We may never know. We probably won’t know unless/until it’s too late.
It’s a big problem and a total mess we’ve created. But I do know what’s needed to really give us a fighting chance. If you go to the Tag Cloud to the right side of this website and click “Solutions!” you can see what (I think) it’s going to take to save ourselves.
Theories on crustal displacement and polar shifts, date/author unknown.
Ocean Circulation Conveyor Belt Helps Balance Climate, NASA, June 23, 2004.
Melting ice sheets changing the way the Earth wobbles on its axis, says NASA, The Guardian, April 9, 2016 (this has a good video, too).
Pole Shift Hypothesis, Wikipedia.
Gigantic Gravity Waves to Mix Summer With Winter? Wrecked Jet Stream Now Runs Pole-to-Pole, RobertScribbler.com, June 28, 2016.
The Thermohaline Circulation: The Great Ocean Conveyor Belt, NASA.
Climate research: How meltwater from the ice sheets disturbed the climate 10,000 years ago, ScienceDaily.com, July 19, 2016.
Here’s how the world could end – and what we can do about it, ScienceMag.com, July 14, 2016 (information about super volcanoes towards the end of the article).
Thank you for the thoughtful response and helpful links.
To elaborate on what I was asking about, which I recognize I could have described more clearly and think you understood regardless, is:
1. There is a relatively fixed output of energy from our sun that interacts with our planet
2. The physical composition of our atmosphere and planet surface determines how much energy is retained and therefore capable of doing work – such as melting ice, which is a process that is not easily detectable based on temperature change because melting happens at a cool and fixed temperature.
3. Anthropogenic CO2 is affecting the composition and properties of our atmosphere, which leads to greater energy retention and accelerated ice melt.
4. Once the ice is gone the greater availability of retained energy, which can no longer be buffered by melting ice, I suspect might start heating up the land, water and air – probably to a highly undesirable level.
Your info on the release of methane (and trapped CO2) is a good point as melting exacerbates the problem stemming from how the atmosphere’s composition is affected. Add water vapor, from the heating of oceans and lakes, and there may be a whole new set of consequences like you suggest.
A runaway greenhouse effect – sure, I can see how that makes sense and could potentially unfold under the right conditions. Thanks for the reply!
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I love how smart you are and how creatively you write. Very awesome post.
I’ve often wondered that if anthropogenic carbon dioxide emissions are affecting the atmosphere in a manner that leads to the acceleration of polar ice melt, and if the melting process buffers the planet’s overall temperature, then doesn’t that mean that once all the ice is gone the planet will heat up rapidly?
For example, if I fill a pot 50:50 by weight with ice and water, the temperature will be zero degrees Celsius or 32 degrees F. If I place that pot on the stove, stir constantly and set the element on “high”, the ice begins to melt. The temperature, however, remains fixed at the melting point until the ice is gone. Only once the ice is gone does the temperature of the water begin to heat up, and if the same amount of heat continues to enter that system, then the water will eventually boil.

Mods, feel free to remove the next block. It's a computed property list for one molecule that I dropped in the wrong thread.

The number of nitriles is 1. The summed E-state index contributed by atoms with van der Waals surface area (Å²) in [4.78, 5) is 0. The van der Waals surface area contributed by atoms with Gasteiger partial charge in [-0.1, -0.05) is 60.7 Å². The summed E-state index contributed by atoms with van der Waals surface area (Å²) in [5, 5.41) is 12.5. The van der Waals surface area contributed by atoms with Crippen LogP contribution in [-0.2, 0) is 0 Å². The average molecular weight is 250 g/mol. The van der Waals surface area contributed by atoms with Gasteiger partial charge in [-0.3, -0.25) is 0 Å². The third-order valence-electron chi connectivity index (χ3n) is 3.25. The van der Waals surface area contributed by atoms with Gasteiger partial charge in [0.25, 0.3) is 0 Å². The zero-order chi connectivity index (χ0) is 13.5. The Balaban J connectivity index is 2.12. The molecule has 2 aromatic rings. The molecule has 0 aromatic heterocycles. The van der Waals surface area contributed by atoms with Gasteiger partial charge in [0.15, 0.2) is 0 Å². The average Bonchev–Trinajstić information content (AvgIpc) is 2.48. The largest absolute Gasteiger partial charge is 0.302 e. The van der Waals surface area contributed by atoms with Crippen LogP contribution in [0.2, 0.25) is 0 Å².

I’m not saying that the oceans will boil, however, I suspect that if heat is entering our planet in a manner that melts the ice caps completely the heating process is not going to stop just because the ice is gone. The heat will continue – the element is still on. A wobbly planet and rising sea levels, although valid concerns to investigate, would be the least of our worries under such a scenario.
What are your thoughts on that?
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Thank you, Daren! If I understand what you’re saying (and I’m not sure I do), then, there is no easy answer to whether or not the oceans would boil away. I think you’re referring to a runaway greenhouse effect a la Venus, right? Check out this article about such an effect in Scientific American, especially when you see what they are saying about (how we didn’t have such an effect during) the Paleocene-Eocene Thermal Maximum (PETM). But that’s only partially reassuring because the PETM was many millions of years ago. Land usage has changed drastically (changing carbon sinks and albedo), and there has been a lot of time for a significant buildup of methane in the (precariously frozen) permafrost. Such a sudden burst if it all melts, emitting so damn much methane, which is more potent than CO2, would, I suspect be catastrophic. And even if the ice is all melted, and the permafrost is also melted with a massive methane release, what compounds the whole mess is not the carbon dioxide and methane so much as the water vapor, which is also a greenhouse gas. At that point, I can’t imagine how we wouldn’t have a Venus-like runaway greenhouse effect and lose our atmosphere (like Venus), becoming a sterile, essentially dead planet. Probably somewhere between total ice melt and the ultimate release of all that methane via the permafrost, all kinds of other “shit” will hit the fan, I think.
I’ll look for your feedback (pun somewhat intended) to what I’m saying, just so that I’ve understood your question.
P.S. And to your point about the “heat entering our planet,” I’d say that that’s not correctly “phrased.” It’s really a situation where the heat and moisture is trapped within our atmosphere via the (suffocating) build up of carbon dioxide and other gases. It’s like a jar, or maybe a terrarium, with a lid tightly screwed on and left in the Sun. It’s going to heat up, fog up, and start sort of dripping down on itself with no escape potential. The more vapor and greenhouse gases we pump into the atmosphere (creating that energy imbalance) without any kind of “escape valve” which might be like punching some holes in the metal lid on the jar, the more desperate and hot it gets. Does that make sense?
Also, this is an excellent piece on one of NASA’s websites about our energy imbalance (by James Hansen): http://www.giss.nasa.gov/research/briefs/hansen_16/